A high-profile downtown block that is home to the W Austin Hotel and the ACL Live concert venue, along with shops, restaurants and offices, is on the market.
The property, known as Block 21, is home to the 251-room W hotel, which opened in late 2010 in a 37-story tower on the block, just north of City Hall. The tower also includes 159 condominiums that aren’t part of the sale. To date 131 of the condos have been sold or are under contract, at an average price of more than $600 a square foot, according to the offering brochure. Jones Lang LaSalle’s Hotels & Hospitality Group is marketing the property.
A marketing brochure, obtained by the American-Statesman, doesn’t list a price for the property, which was built by Austin-based Stratus Properties Inc. at a cost of $300 million. The 11 parcels that make up the block, excluding the condos, were valued at just over $101 million by the Travis Central Appraisal District last year.
The city tapped Stratus to develop the block in 2005. Stratus had a joint venture partner in the project, Canyon-Johnson Urban Funds LLC, a partnership between Canyon Capital Realty Advisors and Magic Johnson Enterprises. NBA superstar-turned-businessman Earvin “Magic” Johnson came to Austin when the project kicked off in late 2007.
Stratus CEO Beau Armstrong said the block “is an irreplaceable asset in one of the hottest markets in the country.”
“It has met or exceeded our expectations,” Armstrong said Wednesday. “The market is terrific right now. We’re going to test the market and see what kind of interest we can generate.”
Armstrong said the commercial space has leased well, most of the condos have been sold, the hotel is performing “exceptionally well” and he said the 2,750-seat ACL Live venue “has been wildly successful.” He said it was Stratus’ plan all along to develop the property and sell it once its occupancy had stabilized.
“That’s our business. We’re more developers than long-term holders,” he said.
On Wednesday, the project’s first day on the market, Armstrong said his phone was “ringing nonstop all day.” If Stratus is unable to find the right buyer, he said, “we would be proud to own it for many years to come.”
The nationally televised “Austin City Limits” music program is filmed at the ACL Live venue, and a sale “would have no impact whatsoever” on the iconic program, Armstrong said. “We have a long-term agreement and we love working with them,” he said, noting that a new owner would essentially run the venue, subject to the existing agreement.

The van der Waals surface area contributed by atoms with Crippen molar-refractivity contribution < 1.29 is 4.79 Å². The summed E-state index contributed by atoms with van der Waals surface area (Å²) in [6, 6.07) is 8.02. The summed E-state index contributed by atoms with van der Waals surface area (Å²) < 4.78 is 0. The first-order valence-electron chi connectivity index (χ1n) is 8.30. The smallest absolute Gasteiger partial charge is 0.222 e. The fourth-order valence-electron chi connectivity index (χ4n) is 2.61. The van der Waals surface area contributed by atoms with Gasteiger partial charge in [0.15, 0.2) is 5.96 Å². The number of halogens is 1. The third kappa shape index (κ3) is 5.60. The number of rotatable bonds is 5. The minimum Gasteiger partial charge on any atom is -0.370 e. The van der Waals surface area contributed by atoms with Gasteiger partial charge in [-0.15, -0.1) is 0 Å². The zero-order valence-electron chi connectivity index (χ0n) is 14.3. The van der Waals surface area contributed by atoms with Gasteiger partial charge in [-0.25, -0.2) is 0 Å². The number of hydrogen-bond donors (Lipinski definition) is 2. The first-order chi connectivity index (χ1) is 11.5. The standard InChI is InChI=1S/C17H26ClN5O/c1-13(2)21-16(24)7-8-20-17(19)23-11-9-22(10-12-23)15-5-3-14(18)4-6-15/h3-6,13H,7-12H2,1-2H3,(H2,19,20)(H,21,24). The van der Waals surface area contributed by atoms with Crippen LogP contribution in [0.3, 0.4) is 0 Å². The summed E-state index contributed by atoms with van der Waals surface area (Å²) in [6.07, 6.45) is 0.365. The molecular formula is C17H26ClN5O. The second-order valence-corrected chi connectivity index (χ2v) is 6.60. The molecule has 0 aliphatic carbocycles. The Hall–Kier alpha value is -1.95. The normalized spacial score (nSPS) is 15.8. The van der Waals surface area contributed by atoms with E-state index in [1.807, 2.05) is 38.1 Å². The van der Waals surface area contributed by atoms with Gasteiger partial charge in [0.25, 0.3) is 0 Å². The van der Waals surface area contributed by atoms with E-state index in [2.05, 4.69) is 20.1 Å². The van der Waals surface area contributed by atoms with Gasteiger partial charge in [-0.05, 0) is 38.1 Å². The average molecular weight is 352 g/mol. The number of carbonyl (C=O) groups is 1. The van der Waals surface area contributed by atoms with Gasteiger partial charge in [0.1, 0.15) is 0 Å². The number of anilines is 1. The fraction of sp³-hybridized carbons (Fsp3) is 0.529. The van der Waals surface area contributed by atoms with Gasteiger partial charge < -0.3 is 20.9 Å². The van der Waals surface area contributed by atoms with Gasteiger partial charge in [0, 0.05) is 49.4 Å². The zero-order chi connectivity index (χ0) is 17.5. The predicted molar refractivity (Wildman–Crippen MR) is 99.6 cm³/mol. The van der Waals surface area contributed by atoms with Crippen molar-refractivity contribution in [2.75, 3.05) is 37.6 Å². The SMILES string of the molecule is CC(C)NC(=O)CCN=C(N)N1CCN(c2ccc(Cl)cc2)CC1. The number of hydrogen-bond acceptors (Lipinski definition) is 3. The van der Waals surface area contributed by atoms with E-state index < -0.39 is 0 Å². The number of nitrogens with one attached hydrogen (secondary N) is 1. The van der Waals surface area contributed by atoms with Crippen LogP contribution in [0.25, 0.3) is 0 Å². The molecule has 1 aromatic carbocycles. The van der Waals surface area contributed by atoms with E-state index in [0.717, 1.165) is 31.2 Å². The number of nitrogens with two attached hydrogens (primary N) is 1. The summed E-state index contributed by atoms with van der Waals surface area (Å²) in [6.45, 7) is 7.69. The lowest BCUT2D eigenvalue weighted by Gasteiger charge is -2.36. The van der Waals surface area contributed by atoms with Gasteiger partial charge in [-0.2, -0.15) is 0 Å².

Jones Lang LaSalle is billing Block 21 as the city’s “premier mixed-use project.” It also says that the building commands some of the highest rents in downtown Austin. Tenants include Urban Outfitters, a Coal Vines pizzeria and Stratus’ corporate offices.
“We believe that the property should be operated as a whole and that is the way we are offering it for sale,” Armstrong said.
Armstrong declined to say what price he thinks the project might command. “We’ll wait and see what the market will bear,” he said.
Randy McCaslin, a hotel industry consultant with PKF Consulting, said the W hotel “has experienced great success” and “would be a great purchase for any potential buyer.”
“The area surrounding the W Hotel has become a hub of activity with the Second Street retail, City Hall, Austin City Limits, and luxury apartments and condominiums, which should generate a lot of interest for the sale,” McCaslin said.
The offering comes as Austin is seeing keen interest from investors in commercial and hospitality assets, and Stratus “is exploring all options,” said Jeffrey Davis, managing director of Jones Lang LaSalle’s Hotels & Hospitality Group.
“I think there are a lot of eyes on Austin, given the fundamentals of what’s happening in the local economy. The lodging fundamentals are very strong and people see Austin as a hot market today,” Davis said.
Dani Tristan, a commercial real estate agent with Austin-based McAllister & Associates, said he would like to see the block remain under local control.
“It will be a sad day to see long-term total control of an Austin institution like ACL fall into the hands of some private equity group or hedge fund in Chicago or New York that don’t understand Austin, but that’s the way the cookie crumbles. Hopefully someone here locally will step up to the plate,” Tristan said.
However, Armstrong said the “excitement generated by the Austin City Limits relationship has contributed greatly to the success of our project, (and) any serious buyer would recognize this.”
“Anyone that buys this is going to be a sophisticated buyer that would recognized the importance of maintaining an Austin identity for the project,”Armstrong said. “We’re looking to certainly maximize our profit, but we also want to make sure it’s the right fit for everybody.”